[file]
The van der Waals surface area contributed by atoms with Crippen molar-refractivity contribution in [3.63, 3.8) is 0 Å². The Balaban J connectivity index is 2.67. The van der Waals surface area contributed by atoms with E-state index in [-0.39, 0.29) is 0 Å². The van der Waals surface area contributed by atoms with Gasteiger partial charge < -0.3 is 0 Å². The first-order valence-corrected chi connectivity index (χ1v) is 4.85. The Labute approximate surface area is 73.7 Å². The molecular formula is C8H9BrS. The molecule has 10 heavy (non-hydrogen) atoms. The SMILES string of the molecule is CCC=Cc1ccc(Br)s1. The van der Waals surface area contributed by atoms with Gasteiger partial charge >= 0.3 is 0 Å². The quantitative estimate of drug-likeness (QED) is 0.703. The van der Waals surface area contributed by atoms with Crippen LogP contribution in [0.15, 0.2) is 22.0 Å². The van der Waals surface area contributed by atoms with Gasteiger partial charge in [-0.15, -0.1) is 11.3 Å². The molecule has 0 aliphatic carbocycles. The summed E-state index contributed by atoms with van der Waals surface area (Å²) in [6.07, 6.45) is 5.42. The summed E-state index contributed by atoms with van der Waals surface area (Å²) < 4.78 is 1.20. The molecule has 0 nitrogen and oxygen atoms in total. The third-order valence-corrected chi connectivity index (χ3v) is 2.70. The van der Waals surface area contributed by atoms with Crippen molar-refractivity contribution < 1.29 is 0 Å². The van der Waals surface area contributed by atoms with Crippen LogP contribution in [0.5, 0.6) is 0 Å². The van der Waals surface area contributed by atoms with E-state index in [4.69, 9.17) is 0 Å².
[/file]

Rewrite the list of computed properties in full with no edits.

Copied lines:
The van der Waals surface area contributed by atoms with Crippen molar-refractivity contribution in [3.63, 3.8) is 0 Å². The Balaban J connectivity index is 2.67. The van der Waals surface area contributed by atoms with E-state index in [-0.39, 0.29) is 0 Å². The van der Waals surface area contributed by atoms with Gasteiger partial charge < -0.3 is 0 Å². The first-order valence-corrected chi connectivity index (χ1v) is 4.85. The Labute approximate surface area is 73.7 Å². The molecular formula is C8H9BrS. The molecule has 10 heavy (non-hydrogen) atoms. The SMILES string of the molecule is CCC=Cc1ccc(Br)s1. The van der Waals surface area contributed by atoms with Gasteiger partial charge >= 0.3 is 0 Å². The quantitative estimate of drug-likeness (QED) is 0.703. The van der Waals surface area contributed by atoms with Crippen LogP contribution in [0.15, 0.2) is 22.0 Å². The van der Waals surface area contributed by atoms with Gasteiger partial charge in [-0.15, -0.1) is 11.3 Å². The molecule has 0 aliphatic carbocycles. The summed E-state index contributed by atoms with van der Waals surface area (Å²) in [6.07, 6.45) is 5.42. The summed E-state index contributed by atoms with van der Waals surface area (Å²) < 4.78 is 1.20. The molecule has 0 nitrogen and oxygen atoms in total. The third-order valence-corrected chi connectivity index (χ3v) is 2.70. The van der Waals surface area contributed by atoms with Crippen molar-refractivity contribution < 1.29 is 0 Å². The van der Waals surface area contributed by atoms with Crippen LogP contribution in [0.5, 0.6) is 0 Å². The van der Waals surface area contributed by atoms with E-state index in [4.69, 9.17) is 0 Å².